Tacoma police confrontations with members of the black community haven’t reached the boiling point like they did in Baltimore and Ferguson, Missouri.
In those cities, police-involved deaths of black men sparked riots, injuries and millions of dollars in property damage. Tacoma, so far at least, has been spared a similar eruption.
Knock wood. Or better yet, take proactive steps to make it less likely that will ever happen here.
Enter Project Peace – a series of five conversations beginning Thursday between Tacoma police and citizens at neighborhood meetings, culminating in a community-wide event Nov. 8 (see below for schedule).
It’s designed to help us get to know each other a little better and give voice to why distrust exists between law enforcement and some sectors of the community.
Ideally it will also help cultivate something at least as important: a sense of mutual respect.
A meeting held in May at The News Tribune with leaders of the black community and officials from the city and police department reflected that kind of respect – at least at the level of those participants.
But it was clear that on the street, things are different.
Some of the black leaders related stories of their own run-ins with police, of being mistreated when they had done nothing wrong. They had heard of other incidents from people they knew.
What would happen in Tacoma if one such interaction led to an officer-involved shooting? Lyle Quasim, co-chair of the Tacoma/Pierce County Black Collective, said he fears what happened elsewhere could happen here, too.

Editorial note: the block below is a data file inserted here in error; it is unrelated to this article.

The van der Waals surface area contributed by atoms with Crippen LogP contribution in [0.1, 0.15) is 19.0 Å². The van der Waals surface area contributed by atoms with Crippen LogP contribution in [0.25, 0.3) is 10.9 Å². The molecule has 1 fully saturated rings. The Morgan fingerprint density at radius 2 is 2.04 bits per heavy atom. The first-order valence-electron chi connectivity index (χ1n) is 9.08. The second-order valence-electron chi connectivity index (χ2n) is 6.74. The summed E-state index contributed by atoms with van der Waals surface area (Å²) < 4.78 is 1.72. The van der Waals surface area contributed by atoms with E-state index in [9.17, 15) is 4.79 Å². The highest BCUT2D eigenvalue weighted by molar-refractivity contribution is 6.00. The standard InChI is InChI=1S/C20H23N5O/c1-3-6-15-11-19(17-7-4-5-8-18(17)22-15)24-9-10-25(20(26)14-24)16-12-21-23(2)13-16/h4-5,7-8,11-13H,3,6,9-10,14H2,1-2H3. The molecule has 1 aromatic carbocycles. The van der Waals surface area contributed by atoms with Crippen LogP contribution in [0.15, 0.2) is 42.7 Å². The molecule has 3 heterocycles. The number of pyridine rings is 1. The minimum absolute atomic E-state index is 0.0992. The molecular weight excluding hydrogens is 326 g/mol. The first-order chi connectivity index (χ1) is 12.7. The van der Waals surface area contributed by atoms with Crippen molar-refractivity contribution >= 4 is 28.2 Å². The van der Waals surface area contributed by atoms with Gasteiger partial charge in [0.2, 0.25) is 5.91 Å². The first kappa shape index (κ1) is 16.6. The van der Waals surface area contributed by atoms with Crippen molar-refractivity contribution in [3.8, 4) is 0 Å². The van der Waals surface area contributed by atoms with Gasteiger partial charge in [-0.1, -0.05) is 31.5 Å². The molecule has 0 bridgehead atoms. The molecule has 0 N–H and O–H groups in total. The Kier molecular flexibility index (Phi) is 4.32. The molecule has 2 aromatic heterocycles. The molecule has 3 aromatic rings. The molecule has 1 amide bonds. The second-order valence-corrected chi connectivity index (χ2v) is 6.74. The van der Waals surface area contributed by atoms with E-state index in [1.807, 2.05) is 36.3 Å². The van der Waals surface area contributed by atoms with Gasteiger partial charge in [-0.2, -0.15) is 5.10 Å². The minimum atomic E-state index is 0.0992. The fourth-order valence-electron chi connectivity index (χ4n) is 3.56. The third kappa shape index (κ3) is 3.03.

Project Peace is a welcome start. But going forward, city, police and community leaders also should explore a better avenue for people to report negative experiences with officers, one that holds officers accountable for how they treat civilians.
No law-abiding Tacoman should be fearful of the police. But that’s the case, says Gary Boone, who operates a downtown art gallery. At the Project Peace kickoff, he said he had been stopped by an “overzealous” officer. His was not an isolated incident. “Our community is scared of the police department,” he said. “That shouldn’t be.”
Chief Don Ramsdell gets that, and he’s already taken steps to improve the department’s relationship with minority communities. He meets with black pastors, and he marched with Mayor Marilyn Strickland after the Ferguson riots. That is to his credit and shows that his heart is in the right place.
Although it might take only one incident to spark civil unrest, steps Tacoma is taking could go a long way toward keeping a lid on the aftermath. Give Project Peace a chance.
Project Peace meetings
Doors open at 4:30 p.m., and events run from 5 to 8:45 p.m.
Sept. 3: Peace Community Center, 2016 Cushman Ave.
Sept. 14: Asia Pacific Cultural Center, 4851 South Tacoma Way.
Oct. 5: Lincoln High School cafeteria, 701 S. 37th St.
Oct. 21: University of Puget Sound Wheelock Student Center, 1500 N. Warner St.
Oct. 29: Center at Norpoint Cascade Hall, 4818 Nassau Ave. NE.
Nov. 9: Greater Tacoma Convention and Trade Center, 1500 Broadway.